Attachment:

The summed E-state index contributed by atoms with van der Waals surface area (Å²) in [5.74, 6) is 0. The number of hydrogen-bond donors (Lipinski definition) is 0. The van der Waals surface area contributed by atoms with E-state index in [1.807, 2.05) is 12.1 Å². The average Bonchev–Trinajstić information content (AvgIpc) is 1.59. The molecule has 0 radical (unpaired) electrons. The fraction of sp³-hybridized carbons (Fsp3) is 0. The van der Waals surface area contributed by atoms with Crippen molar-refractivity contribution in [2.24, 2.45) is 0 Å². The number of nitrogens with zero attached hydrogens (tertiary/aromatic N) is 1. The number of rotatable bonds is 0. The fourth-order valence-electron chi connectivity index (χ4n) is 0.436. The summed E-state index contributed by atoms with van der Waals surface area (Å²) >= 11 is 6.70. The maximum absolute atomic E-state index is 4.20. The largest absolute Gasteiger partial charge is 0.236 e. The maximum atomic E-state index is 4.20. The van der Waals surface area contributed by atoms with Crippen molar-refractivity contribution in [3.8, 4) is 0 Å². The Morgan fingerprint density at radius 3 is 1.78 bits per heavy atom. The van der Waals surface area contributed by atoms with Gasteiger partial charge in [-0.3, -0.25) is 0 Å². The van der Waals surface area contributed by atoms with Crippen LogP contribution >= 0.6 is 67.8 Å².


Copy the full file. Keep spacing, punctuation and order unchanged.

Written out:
The summed E-state index contributed by atoms with van der Waals surface area (Å²) in [5.74, 6) is 0. The number of hydrogen-bond donors (Lipinski definition) is 0. The van der Waals surface area contributed by atoms with E-state index in [1.807, 2.05) is 12.1 Å². The average Bonchev–Trinajstić information content (AvgIpc) is 1.59. The molecule has 0 radical (unpaired) electrons. The fraction of sp³-hybridized carbons (Fsp3) is 0. The van der Waals surface area contributed by atoms with Crippen molar-refractivity contribution in [2.24, 2.45) is 0 Å². The number of nitrogens with zero attached hydrogens (tertiary/aromatic N) is 1. The number of rotatable bonds is 0. The fourth-order valence-electron chi connectivity index (χ4n) is 0.436. The summed E-state index contributed by atoms with van der Waals surface area (Å²) >= 11 is 6.70. The maximum absolute atomic E-state index is 4.20. The largest absolute Gasteiger partial charge is 0.236 e. The maximum atomic E-state index is 4.20. The van der Waals surface area contributed by atoms with Crippen molar-refractivity contribution in [3.8, 4) is 0 Å². The Morgan fingerprint density at radius 3 is 1.78 bits per heavy atom. The van der Waals surface area contributed by atoms with Gasteiger partial charge in [-0.3, -0.25) is 0 Å². The van der Waals surface area contributed by atoms with Crippen LogP contribution >= 0.6 is 67.8 Å².